April 16, 2013

Tutorial - A Reply to a Student


A Reply to a Student

I frequently get emails from photography students around the country having been asked to research a photographer whose work they enjoy. Typically they ask me about my work habits, equipment and processes. In answering one of these this morning, it seemed that it might be relevant to a wider audience.

I use a variety of cameras depending on the situation, 35mm style dSLRs like my Canon cameras for highly portable work, my Hasselblad cameras with Phase One back for higher resolution, and my 4x5 Betterlight scanning back for my most serious work.

I don't really have any tips or tricks, just the most sincere application of craft I can put into the image. I don't use Photoshop to change the image, but just like with silver based photography, I use the raw file much like the exposed but undeveloped negative and carefully process it in Adobe CameraRaw and then in Photoshop to reveal, to the best of my ability and the best of the technology, what was before the camera.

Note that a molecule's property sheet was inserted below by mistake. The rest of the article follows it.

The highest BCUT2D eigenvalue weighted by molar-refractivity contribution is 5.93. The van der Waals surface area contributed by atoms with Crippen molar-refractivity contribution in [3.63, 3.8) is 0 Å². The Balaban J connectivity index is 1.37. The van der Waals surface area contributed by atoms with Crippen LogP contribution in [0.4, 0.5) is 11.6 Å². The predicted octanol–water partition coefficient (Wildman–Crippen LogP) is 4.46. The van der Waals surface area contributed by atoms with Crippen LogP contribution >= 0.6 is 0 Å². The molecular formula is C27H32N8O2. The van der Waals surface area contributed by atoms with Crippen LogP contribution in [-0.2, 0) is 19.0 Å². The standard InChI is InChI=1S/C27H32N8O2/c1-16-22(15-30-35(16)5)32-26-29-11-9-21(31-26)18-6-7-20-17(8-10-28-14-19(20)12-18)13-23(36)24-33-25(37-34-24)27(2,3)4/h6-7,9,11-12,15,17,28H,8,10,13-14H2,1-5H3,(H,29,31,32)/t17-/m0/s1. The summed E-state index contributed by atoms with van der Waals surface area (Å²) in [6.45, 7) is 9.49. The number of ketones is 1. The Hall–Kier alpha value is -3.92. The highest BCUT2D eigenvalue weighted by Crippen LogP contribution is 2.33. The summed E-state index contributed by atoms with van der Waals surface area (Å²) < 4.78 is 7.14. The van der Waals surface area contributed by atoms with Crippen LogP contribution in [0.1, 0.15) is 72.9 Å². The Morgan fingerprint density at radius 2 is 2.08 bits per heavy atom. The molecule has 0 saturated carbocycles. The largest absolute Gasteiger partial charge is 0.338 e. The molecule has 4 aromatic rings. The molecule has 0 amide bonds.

Fast shutter speeds, careful use of aperture for desired depth of field, no smaller aperture than required to maximize lens sharpness, normal ISO when possible, making sure I get adequate exposure and take full advantage of the tonal resolution of the device. These and many other considerations go into any well-crafted exposure in the camera.

I don't believe in concepts like enhancement in Photoshop. The world is already self-embellished, As I see it, my job is to be a loving witness to the wonder of the planet, bring sensitivity to making a photograph, take the time and care to execute a well crafted exposure, then be faithful to that inspiration all through the processing of the image. The real world is so much more interesting than the chromed-up cartoon-like results I see so often from extensive use of Photoshop to alter and manipulate.

I hope that helps, with my perspective at least.



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